My modest theory is that the people’s love for the rain is directly related to their thirst for romance. Let’s blame the silver screen for that. Movies over the years have managed to create this unquestionable romantic appeal for the rain. The sky’s showers on the big screen are often synonymous with the man standing at the girl’s doorstep waiting to profess his undying love for her. It is in such scenes that he says he wants to commit after years of squabbles between the turbulent couple regarding his commitment issues. It is in the rain that he bends down on one knee, with the drizzle dripping from his annoyingly sexy hair. With tears in his eyes and a diamond ring in his hand, he says marry me and she says yes as she runs to hug him flapping her soaking wet yet shiny hair, crying with joy through her un-tarnished mascara, hooray for waterproof mascara.
If the rain scene in the movie did not involve a man miraculously resolving all his commitment issues at some hopeful girl’s doorstep, it will probably involve two people walking hand in hand as the rain pours above them. Snuggled in a shared umbrella, they will whisper sweet words in each other’s ears. Other scenes involve the pitter pattering of rain outside a beautifully framed window, as a couple sit by the fireplace staring into each other’s eyes. They get closer and closer as the steam comes out of their beautifully decorated mugs of hot chocolate. The golden glow of the fire lights their faces and the room they are in, and right before they kiss the screen fades out. Let’s not forget the man and woman stranded in a cottage far away by the sea, the mountains, or in any location where they can’t escape. Shortly after realizing that they are stuck together, there is a power cut, leaving them with nothing better to do than to talk to each other, fall in love, and experience a night of romance by candle light.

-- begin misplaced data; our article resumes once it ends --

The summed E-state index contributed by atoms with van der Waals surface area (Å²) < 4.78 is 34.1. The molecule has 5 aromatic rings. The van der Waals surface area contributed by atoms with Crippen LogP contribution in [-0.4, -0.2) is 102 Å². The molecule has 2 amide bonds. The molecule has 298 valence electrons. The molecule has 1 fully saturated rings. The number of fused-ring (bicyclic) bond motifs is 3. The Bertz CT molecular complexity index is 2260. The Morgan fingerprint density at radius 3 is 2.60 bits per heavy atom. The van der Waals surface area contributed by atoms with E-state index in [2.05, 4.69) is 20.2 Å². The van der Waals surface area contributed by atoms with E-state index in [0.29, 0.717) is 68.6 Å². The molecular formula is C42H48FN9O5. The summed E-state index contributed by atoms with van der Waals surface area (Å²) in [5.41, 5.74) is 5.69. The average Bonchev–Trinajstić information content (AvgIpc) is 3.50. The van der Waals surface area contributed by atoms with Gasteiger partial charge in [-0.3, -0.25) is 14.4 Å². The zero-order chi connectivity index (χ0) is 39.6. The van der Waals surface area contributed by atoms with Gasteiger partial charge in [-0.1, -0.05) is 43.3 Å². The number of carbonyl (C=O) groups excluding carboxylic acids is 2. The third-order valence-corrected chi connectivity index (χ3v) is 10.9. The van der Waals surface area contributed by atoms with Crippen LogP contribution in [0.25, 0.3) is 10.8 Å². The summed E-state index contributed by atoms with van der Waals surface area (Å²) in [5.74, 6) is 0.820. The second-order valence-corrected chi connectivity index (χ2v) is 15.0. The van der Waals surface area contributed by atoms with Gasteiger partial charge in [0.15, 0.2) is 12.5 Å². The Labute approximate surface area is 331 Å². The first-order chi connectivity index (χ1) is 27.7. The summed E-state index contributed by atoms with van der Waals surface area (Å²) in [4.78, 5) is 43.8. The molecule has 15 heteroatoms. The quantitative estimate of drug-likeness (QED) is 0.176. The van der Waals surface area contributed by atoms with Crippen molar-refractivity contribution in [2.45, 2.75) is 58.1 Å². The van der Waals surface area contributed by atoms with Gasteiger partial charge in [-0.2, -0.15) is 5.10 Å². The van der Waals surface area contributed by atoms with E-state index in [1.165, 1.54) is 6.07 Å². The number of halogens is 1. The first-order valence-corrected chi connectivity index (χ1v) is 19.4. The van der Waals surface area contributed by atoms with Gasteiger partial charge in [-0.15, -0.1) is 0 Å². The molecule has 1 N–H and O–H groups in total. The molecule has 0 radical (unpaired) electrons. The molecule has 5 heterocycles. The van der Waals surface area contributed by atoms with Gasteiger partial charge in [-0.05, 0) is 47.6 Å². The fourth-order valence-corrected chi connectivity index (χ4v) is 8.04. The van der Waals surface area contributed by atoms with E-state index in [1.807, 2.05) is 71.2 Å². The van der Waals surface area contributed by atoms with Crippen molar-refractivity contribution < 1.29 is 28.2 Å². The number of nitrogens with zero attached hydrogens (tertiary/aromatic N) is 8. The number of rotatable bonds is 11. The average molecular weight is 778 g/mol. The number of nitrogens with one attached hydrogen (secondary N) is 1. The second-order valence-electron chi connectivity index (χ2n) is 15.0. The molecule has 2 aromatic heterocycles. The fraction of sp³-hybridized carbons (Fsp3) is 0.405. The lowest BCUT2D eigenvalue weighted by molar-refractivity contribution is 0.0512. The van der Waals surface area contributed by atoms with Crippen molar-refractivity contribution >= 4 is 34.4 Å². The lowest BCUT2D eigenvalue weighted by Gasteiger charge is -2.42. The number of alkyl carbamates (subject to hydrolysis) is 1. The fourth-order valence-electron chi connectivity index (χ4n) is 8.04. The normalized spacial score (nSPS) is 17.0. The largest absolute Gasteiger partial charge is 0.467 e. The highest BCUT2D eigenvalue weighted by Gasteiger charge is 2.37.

Now who wouldn’t love the rain if it involves such scenarios? According to the silver screen, it is the catalyst forcing all relationship to move forward, but I wonder how romantic these same scenes would be in real life. Let’s face it, if you are stranded with someone in the middle of nowhere and there is a power cut, you will get closer to them yes, but not because it’s romantic instead it would be because both of you are freezing to death. Then, if the plumbing is bad, the roof will start leaking over your head, and if the rain is followed by snow, the water would freeze in the pipes. So, you two would be stuck together, freezing cold, and not smelling so great. I wonder how romantic you could be in such a situation.